Of course, there are lots of complicated life insurance products out there, too, but for estate planning purposes, term insurance makes the most sense.
Here's how it works: You sign a contract with a life insurance company. You agree to pay them a monthly premium and they agree to pay your beneficiaries a certain amount if you die during the term of the contract. That way, if you get hit by a bus unexpectedly, your loved ones will be provided for.
A twenty-year term policy is perfect for families with young children. You'll lock in a low premium rate for the entire twenty years. And in these days of job insecurity, having a policy outside of whatever your employer offers is a good idea -- even if you do get laid off, you'll still have a policy in place to make sure your family enjoys financial security.
And term insurance is surprisingly inexpensive. The insurance company is betting that you're likely to survive the term of the policy, so their premiums are generally lower than insurance that lasts your entire life (which is sure to be paid out in the end). The younger you are, the less it will cost, so don't put it off for better times.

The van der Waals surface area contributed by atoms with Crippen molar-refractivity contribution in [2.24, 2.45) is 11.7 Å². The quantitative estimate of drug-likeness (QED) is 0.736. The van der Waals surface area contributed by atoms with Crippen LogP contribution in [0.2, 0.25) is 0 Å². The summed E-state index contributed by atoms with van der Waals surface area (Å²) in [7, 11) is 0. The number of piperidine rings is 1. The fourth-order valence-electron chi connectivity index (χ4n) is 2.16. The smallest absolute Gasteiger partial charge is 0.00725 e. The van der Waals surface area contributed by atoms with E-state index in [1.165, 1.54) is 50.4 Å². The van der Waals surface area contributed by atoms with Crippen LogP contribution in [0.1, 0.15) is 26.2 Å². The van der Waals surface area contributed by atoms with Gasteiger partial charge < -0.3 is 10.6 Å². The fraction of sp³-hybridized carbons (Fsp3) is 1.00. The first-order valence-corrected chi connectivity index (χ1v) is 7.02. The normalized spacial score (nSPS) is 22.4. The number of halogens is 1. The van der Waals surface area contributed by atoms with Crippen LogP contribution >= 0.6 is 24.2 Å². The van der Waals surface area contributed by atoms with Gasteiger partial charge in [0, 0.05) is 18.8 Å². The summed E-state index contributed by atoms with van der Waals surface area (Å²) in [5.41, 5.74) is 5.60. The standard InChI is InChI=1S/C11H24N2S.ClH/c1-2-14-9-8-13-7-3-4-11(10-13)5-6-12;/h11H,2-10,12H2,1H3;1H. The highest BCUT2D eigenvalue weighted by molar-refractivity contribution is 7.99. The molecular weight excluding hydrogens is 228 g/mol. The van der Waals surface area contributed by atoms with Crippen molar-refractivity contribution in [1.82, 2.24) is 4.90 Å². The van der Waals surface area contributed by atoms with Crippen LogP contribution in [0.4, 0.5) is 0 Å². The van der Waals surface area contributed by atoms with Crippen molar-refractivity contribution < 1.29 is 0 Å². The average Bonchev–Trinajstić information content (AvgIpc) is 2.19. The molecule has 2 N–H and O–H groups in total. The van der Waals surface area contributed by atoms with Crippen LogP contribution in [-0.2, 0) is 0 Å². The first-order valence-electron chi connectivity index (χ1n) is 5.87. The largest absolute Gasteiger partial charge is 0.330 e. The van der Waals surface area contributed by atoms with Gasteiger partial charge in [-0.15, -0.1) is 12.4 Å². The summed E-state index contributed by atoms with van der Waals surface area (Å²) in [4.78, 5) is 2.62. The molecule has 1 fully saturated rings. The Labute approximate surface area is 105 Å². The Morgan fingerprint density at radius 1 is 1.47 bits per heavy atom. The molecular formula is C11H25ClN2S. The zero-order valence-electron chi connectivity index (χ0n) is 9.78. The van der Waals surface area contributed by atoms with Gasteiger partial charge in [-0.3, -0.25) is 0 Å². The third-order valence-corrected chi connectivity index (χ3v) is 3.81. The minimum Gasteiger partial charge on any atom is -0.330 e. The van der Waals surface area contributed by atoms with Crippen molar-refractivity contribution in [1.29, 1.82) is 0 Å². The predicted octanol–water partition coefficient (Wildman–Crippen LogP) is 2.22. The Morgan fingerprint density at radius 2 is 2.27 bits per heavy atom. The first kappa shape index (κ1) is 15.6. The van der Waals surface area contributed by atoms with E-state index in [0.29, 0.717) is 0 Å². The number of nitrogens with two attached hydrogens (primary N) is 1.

The New York Times just published a great overview of insurance that you can read to learn more. The Motley Fool has a lot of helpful calculators to help you figure out how much to buy. And to compare rates online, term4sale.com makes it easy to type in your zip code, age, and health history to get an idea of what your policy is likely cost.
To learn more about life insurance as a part of your estate planning, see The Mom's Guide to Wills & Estate Planning, by Liza Hanks (Nolo).